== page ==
The New York Times recently published an interesting article about how the traditional peer review process is being looked at in the context of the democracy of the web. It described an experiment by the journal Shakespeare Quarterly which posted four articles not yet accepted for publication and invited people to submit comments on the … Continue reading Peer Review and the web
Google books has begun adding full text magazines. They have digitized almost 100 magazines, from cover to cover, showing us the ads, pictures, articles. Each magazine seems to vary how far back in time they go. They wrote about adding magazines to google books on their blog a year ago. They are really interesting and … Continue reading Magazines in Google Books
Hi all, Try the online version of an old standby: Cabell’s Directory of Publishing Opportunities. You can access it here: http://www.usfca.edu/library/databases/cabells.html This resource is great for deciding where to send manuscripts for possible publication. The directories available are in the following subject areas : marketing, accounting, economics & finance, management, educational curriculum & methods, educational … Continue reading Try Cabells Online! Great resource for those who publish or want to
Update: Penny Scott has alerted us that SFPL’s eCard program has been suspended due to electronic vendor licensing agreements. See Penny’s comment #5 below. — Debbie B. The San Francisco Public Library has introduced a new kind of library card. They call it their eCard and any California resident can register on their website for … Continue reading The eCard from the San Francisco Public Library – updated
2009 marks the 400th anniversary of the first use of an astronomical telescope by Galileo Galilei, as well as the beginning of The International Year of Astronomy: a global celebration of astronomy and its contributions to society and culture. The library joins in the celebration with a display in the lobby of astronomy-related books and magazines. Check … Continue reading Astronomy at the Library
The 2008 Nobel Prizes in Chemistry and Physics have been announced, the former for the discovery and development of Green Fluorescent Protein from the mellifluously named jellyfish Aequorea victoria, later used as a tag to watch the interactions of various proteins; the latter for discoveries in broken symmetries in subatomic physics. Gleeson Library | Geschke … Continue reading Glowing Jellyfish and Broken Symmetry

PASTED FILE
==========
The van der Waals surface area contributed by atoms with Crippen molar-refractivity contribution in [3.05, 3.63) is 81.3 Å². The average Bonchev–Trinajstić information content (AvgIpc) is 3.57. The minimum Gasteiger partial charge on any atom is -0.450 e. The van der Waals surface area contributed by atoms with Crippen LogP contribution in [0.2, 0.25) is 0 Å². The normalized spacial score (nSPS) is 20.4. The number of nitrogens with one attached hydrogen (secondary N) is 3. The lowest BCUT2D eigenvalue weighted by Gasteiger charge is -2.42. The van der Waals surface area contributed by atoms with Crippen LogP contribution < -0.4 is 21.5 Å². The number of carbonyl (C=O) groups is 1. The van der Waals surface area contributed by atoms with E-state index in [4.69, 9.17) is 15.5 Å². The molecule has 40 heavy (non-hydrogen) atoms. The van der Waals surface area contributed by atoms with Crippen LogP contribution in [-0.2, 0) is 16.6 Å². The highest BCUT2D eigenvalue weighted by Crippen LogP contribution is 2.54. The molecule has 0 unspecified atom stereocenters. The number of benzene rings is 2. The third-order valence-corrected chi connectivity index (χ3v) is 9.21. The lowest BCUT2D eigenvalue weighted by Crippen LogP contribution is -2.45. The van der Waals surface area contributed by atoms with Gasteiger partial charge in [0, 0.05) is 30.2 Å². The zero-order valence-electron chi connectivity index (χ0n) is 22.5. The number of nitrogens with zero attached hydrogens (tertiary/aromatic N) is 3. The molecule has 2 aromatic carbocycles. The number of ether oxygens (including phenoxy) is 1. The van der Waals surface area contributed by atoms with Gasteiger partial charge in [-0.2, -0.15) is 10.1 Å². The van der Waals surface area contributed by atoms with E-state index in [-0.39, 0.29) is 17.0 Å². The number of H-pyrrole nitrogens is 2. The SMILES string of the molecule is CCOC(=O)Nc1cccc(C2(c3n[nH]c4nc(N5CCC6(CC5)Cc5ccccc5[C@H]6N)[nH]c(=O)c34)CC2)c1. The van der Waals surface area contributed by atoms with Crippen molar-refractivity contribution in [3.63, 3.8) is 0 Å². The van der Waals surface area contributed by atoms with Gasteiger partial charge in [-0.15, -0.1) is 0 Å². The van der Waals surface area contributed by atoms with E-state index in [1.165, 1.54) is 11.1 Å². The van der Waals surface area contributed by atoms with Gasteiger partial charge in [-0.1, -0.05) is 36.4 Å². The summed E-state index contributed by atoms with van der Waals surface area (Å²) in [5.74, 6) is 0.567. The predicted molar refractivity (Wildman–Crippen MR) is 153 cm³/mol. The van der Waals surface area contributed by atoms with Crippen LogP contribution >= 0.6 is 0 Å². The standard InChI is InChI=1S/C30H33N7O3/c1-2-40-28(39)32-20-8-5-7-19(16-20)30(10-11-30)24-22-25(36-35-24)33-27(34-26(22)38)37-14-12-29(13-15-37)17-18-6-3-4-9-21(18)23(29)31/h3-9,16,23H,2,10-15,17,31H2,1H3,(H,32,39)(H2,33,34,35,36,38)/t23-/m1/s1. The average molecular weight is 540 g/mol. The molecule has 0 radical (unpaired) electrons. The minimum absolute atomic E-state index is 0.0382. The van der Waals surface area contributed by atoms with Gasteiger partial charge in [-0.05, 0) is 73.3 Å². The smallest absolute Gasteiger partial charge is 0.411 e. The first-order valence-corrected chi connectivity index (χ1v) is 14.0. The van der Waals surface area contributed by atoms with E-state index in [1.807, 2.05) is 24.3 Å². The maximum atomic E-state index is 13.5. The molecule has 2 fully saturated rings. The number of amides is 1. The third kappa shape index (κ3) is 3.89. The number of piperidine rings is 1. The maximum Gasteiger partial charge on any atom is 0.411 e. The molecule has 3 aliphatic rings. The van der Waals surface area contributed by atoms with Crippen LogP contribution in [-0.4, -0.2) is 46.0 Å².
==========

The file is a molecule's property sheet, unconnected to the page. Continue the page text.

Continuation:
Finding the fulltext of government funded research and news just got a lot easier! That’s because Gleeson Library|Geschke Center just added 438 U.S. government periodicals to Journal Finder. Just go to Journal Finder on the library’s homepage, type in the name of the government periodical (e.g., “Peace Watch”), and you’ll get a link to the … Continue reading Government Periodicals – Online!
I confess to being a lazy reader. When I’m reading for fun I don’t like to work hard. I like a nice linear plot and a good story. Aside from professional literature I read a lot of mysteries. I have bouts with science fiction too. I just finished Jasper Fforde’s latest literary-fantasy-mystery romp, First Among … Continue reading What are you reading?
Faculty can now submit an online request for Gleeson Library to add a new journal subscription. Requests must be accompanied by a written statement justifying the need for the journal and should fit the criteria outlined in the policy Considerations for acquisition of new Periodicals. Links to the policy and online form can be found … Continue reading Faculty Journal Subscription Requests